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Cargo Ships Powered By Wind Could Cut Emissions By A Huge 90%

Posted by on November 21, 2020 in Eco-Friendly, Environment, Preparedness with 0 Comments

wind powered cargo ship
Image Featured: Oceanbird

By Anthony McLennan | Truth Theory

A Swedish company has developed a wind powered cargo ship prototype which has the potential to massively reduce global greenhouse emissions.

While the automobile industry is rapidly evolving to become less reliant on fossil fuel, commercial aviation as well as cargo shipping are lagging behind.

According to a report, commercial shipping contributes to close to three percent of annual greenhouse emissions.

So it’s clear to see why wind powered cargo ships could be such a game changer.

The prototype has been developed by a company called Wallenius Marine. They have been working in collaboration with the Royal Institute of Technology and SSPA, a naval technology company. The Swedish Transport Administration are assisting as a co-financier.

Although the prototype is still in the design phase, its hoped that orders can be taken from 2021 and that the final product will be available in 2024.


As Wallenius Marine state on their website, “The future started long ago.”

“Thousands of years have passed since we learnt to harness the wind so that ocean-going vessels could travel faster and further,” the statement continues. “The wind helped us discover our planet – now it can help us preserve it. Innovative Swedish technology will make it possible to power the largest ocean-going vessels by wind, reducing emissions by 90 percent.”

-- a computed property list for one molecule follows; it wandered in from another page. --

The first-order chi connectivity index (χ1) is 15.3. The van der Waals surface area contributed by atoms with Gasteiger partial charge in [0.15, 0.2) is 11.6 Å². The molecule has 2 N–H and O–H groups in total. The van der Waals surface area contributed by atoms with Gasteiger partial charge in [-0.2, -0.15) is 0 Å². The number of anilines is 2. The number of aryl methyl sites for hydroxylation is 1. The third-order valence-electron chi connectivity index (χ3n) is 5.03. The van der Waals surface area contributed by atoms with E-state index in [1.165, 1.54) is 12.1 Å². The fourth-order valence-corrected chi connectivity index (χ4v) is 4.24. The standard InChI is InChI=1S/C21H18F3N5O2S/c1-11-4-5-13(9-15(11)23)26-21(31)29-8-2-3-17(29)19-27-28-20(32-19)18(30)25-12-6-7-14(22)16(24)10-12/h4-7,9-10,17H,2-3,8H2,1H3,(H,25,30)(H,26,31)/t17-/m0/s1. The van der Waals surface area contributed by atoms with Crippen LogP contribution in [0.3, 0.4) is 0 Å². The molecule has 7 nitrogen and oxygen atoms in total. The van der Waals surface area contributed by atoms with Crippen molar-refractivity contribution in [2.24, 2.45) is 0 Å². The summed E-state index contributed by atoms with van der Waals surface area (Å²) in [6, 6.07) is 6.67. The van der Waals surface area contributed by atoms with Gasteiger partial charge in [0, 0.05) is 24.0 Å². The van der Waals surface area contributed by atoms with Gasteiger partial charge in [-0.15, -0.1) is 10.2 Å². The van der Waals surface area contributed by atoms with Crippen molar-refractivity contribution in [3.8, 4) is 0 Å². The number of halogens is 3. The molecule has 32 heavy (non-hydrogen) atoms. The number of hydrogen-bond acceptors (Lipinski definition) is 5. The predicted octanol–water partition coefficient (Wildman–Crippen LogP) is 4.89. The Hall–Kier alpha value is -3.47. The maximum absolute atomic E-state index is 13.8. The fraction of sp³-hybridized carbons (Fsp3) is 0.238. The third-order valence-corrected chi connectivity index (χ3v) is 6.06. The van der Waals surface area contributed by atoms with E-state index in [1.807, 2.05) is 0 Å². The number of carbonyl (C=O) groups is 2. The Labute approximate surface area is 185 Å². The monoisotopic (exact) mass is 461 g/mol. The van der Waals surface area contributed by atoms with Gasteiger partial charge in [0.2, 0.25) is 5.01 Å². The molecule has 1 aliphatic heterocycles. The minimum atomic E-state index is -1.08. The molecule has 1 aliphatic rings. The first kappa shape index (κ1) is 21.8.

The wind power will be generated from five huge sails on board the ship, which has been called The Oceanbird.

These sails look like plane wings and will rise vertically from the deck, 80 meters upwards.

Mathematical algorithms will be used to adjust the sail placements in order to achieve maximum speeds. With these ongoing adjustments, a 200 meter long and 40-meter wide cargo vessel will be able to cross the Atlantic ocean in 12 days. This is while carrying up to 7,000 cars – it’s forecast to travel at 10 nautical miles per hour.

Currently, these journeys take eight days, but shipping companies have to pay a high premium for the heavy carbon footprint.

When it comes to docking at harbors, a clean fuel system together with an auxiliary engine will be used.

It’s possible that the wind-powered ships could also eventually be implemented in the Cruise ship industry.




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